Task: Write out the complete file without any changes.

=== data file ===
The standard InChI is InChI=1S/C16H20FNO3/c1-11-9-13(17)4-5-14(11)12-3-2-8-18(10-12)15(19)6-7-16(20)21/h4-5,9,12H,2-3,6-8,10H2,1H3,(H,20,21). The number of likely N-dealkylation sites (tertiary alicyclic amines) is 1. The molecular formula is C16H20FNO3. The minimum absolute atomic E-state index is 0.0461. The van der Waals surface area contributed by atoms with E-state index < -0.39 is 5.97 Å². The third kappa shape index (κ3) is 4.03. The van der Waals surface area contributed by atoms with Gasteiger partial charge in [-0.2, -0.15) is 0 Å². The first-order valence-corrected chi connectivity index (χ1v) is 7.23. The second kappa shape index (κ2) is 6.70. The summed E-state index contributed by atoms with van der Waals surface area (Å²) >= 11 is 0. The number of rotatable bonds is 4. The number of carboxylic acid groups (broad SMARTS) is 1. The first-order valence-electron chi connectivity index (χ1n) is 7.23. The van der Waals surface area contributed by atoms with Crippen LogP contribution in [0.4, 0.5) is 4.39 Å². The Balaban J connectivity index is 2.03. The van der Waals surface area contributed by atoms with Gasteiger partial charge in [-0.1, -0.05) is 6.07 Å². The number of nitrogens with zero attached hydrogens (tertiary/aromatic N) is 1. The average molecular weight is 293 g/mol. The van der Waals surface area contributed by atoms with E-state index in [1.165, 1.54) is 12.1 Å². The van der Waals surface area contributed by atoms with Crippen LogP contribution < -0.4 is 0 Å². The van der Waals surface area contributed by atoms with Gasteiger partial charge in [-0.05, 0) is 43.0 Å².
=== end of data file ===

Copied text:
The standard InChI is InChI=1S/C16H20FNO3/c1-11-9-13(17)4-5-14(11)12-3-2-8-18(10-12)15(19)6-7-16(20)21/h4-5,9,12H,2-3,6-8,10H2,1H3,(H,20,21). The number of likely N-dealkylation sites (tertiary alicyclic amines) is 1. The molecular formula is C16H20FNO3. The minimum absolute atomic E-state index is 0.0461. The van der Waals surface area contributed by atoms with E-state index < -0.39 is 5.97 Å². The third kappa shape index (κ3) is 4.03. The van der Waals surface area contributed by atoms with Gasteiger partial charge in [-0.2, -0.15) is 0 Å². The first-order valence-corrected chi connectivity index (χ1v) is 7.23. The second kappa shape index (κ2) is 6.70. The summed E-state index contributed by atoms with van der Waals surface area (Å²) >= 11 is 0. The number of rotatable bonds is 4. The number of carboxylic acid groups (broad SMARTS) is 1. The first-order valence-electron chi connectivity index (χ1n) is 7.23. The van der Waals surface area contributed by atoms with Crippen LogP contribution in [0.4, 0.5) is 4.39 Å². The Balaban J connectivity index is 2.03. The van der Waals surface area contributed by atoms with Gasteiger partial charge in [-0.1, -0.05) is 6.07 Å². The number of nitrogens with zero attached hydrogens (tertiary/aromatic N) is 1. The average molecular weight is 293 g/mol. The van der Waals surface area contributed by atoms with E-state index in [1.165, 1.54) is 12.1 Å². The van der Waals surface area contributed by atoms with Crippen LogP contribution < -0.4 is 0 Å². The van der Waals surface area contributed by atoms with Gasteiger partial charge in [-0.05, 0) is 43.0 Å².